BY NICO VREELAND
Find the other parts of our Literary Beach Books series here.
Over the next few weeks, we’ll be doing a series of recommendations for (semi-)intellectual summer reading. Each of these posts will suggest four or five enjoyable page-turners that won’t leave you feeling intellectually lobotomized like certain popular bestsellers.
So if you like thoughtful, well-written novels, but still want to relax with a ripping good yarn this summer, tune in Mondays for the next few weeks to load up on great summer reads.
Here’s the first installment.
Serena, by Ron Rash
Serena is a straightforward novel about a logging camp in Depression-era North Carolina. Full of violence (both natural and man-made), betrayal, manipulation, and life lived ruthlessly, it features more than its share of can’t-put-it-down.
Rash doesn’t particularly try to be funny or entertaining, and he doesn’t use stylistic or structural gimmicks. Instead, he creates simple, serious drama and a driving, addictive narrative.
Suffice to say, if you’ve got a tolerance for violence and a fond memory of classic dramas like Lord of the Flies, this novel will drag you through its pages.
You can read my full review of Serena here.
The Gone-Away World, by Nick Harkaway
This novel requires a little more focus than Serena. It’s not as simple or as fast a read (it weighs in at 500 pages), but the reward for your effort is a hilarious, riveting ride through a cool, futuristic hellscape. The Gone-Away World is my favorite kind of sci-fi: the kind that can balance a funny, action-packed plot with a cerebral foundation, without letting either overly dominate the reading experience.
Gone-Away‘s premise presents a post-apocalyptic band of mercenaries as they try to save the world. Not the most original setting there’s ever been, but Harkaway packs so much creativity and invention into the details that the story never feels stale.
If you’re a fan of sci-fi, comedy, or action, you’ll almost surely love this book. However, swing by my review (link below) to make sure you’re not driven insane by Harkaway’s odd style. About 10% of readers seem to have a severe allergic reaction to it.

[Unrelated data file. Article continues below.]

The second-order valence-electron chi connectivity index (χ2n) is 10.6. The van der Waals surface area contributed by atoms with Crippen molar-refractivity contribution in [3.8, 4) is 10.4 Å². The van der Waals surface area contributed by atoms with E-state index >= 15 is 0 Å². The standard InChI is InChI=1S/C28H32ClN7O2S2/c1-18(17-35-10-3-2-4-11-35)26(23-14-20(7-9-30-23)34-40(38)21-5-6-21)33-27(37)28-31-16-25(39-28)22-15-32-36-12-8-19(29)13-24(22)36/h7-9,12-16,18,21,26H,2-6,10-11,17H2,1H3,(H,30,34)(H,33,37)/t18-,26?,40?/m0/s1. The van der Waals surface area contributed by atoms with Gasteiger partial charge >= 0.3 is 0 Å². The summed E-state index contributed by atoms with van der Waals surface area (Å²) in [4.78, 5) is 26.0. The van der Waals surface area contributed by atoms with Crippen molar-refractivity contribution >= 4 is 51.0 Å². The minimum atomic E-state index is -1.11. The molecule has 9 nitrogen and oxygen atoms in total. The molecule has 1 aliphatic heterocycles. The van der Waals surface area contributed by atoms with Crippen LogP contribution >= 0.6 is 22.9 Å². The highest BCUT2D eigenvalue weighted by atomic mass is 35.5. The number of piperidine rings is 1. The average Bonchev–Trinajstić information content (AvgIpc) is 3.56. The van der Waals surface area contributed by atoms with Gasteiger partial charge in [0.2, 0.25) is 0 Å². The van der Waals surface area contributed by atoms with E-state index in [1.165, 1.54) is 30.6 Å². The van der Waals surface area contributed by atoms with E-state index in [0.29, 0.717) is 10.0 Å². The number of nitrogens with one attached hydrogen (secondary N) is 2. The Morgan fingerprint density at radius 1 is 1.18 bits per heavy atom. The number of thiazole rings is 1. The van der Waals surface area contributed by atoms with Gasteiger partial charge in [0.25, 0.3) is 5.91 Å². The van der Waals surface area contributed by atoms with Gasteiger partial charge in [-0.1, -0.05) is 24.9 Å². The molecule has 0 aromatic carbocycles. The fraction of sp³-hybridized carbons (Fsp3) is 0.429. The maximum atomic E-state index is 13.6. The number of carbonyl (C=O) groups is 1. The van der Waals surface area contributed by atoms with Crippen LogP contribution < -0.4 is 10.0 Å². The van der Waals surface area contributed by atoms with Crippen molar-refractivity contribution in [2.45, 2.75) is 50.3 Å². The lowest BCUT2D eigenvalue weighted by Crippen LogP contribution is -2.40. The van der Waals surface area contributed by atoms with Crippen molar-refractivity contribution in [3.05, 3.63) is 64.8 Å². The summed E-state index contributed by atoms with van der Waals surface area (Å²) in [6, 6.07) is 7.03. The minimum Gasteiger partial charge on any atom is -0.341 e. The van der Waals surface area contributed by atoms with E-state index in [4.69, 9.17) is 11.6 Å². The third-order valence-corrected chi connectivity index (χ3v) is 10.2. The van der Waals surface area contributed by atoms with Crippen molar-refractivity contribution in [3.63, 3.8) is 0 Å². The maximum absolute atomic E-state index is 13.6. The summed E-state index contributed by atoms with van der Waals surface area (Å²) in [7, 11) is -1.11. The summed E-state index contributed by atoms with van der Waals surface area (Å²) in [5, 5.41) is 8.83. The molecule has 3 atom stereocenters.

The Yiddish Policemen’s Union, by Michael Chabon
Michael Chabon is my pick to win the Nobel Prize in 2036. His novels have been getting better and better, and I liked The Yiddish Policemen’s Union even better than Chabon’s Pulitzer Prize-winning The Amazing Adventures of Kavalier and Clay.
The only thing that might get in the way of Chabon’s Nobel bid is his commitment to creating compelling plots, which sometimes gets confused for Grisham-like non-literariness. For instance, Policemen is a murder mystery, which literary novels from Pulitzer Prize winners usually aren’t. However, it’s also the best murder mystery I’ve ever read, hands-down.
The premise is involved, to say the least: after World War II, the nation of Israel wasn’t created, and instead the U.S. government set up a settlement for displaced Jews in Sitka, Alaska. Fifty years later, the lease is about to expire and the Sitka Jews have nowhere to go. Set against this backdrop, Detective Meyer Landsman sets out to solve a murder that turns out to be a whole lot more.
Policemen isn’t particularly short, and its plot will require a little attention, but if you like detective stories and well-written character fiction, this novel offers the best of both those worlds. It might well be your new favorite book.
Find a used copy at Powell’s online here.
The Thought Gang, by Tibor Fischer
The Thought Gang is about a philosophy professor who starts robbing banks. Its structure resembles a stitched-together series of riffs moreso than a proper novel, but even so, it’s a thoroughly entertaining read.
There’s a convincing intelligence in Fischer’s writing, his characters are funny and compelling, and his riffs are endlessly entertaining
Much like The Gone-Away World, this book has a distinct style that defines the feel of the reading experience. It’s not for everybody, but if you like it, The Thought Gang is great fun. Here’s the first paragraph of the novel:
The only advice I can offer, should you wake up vertiginously in a strange flat, with a thoroughly installed hangover, without any of your clothing, without any recollection of how you got there, with the police sledgehammering down the door to the accompaniment of excited dogs, while you are surrounded by bales of lavishly-produced magazines featuring children in adult acts, the only advice I can offer is to try to be good-humoured and polite.
Reading this book is kind of like studying for a vocab quiz while you watch The Untouchables. Except add a whole lot of funny. It’s a quick, thrilling read, and a great introduction to an author that doesn’t get a lot of press in America.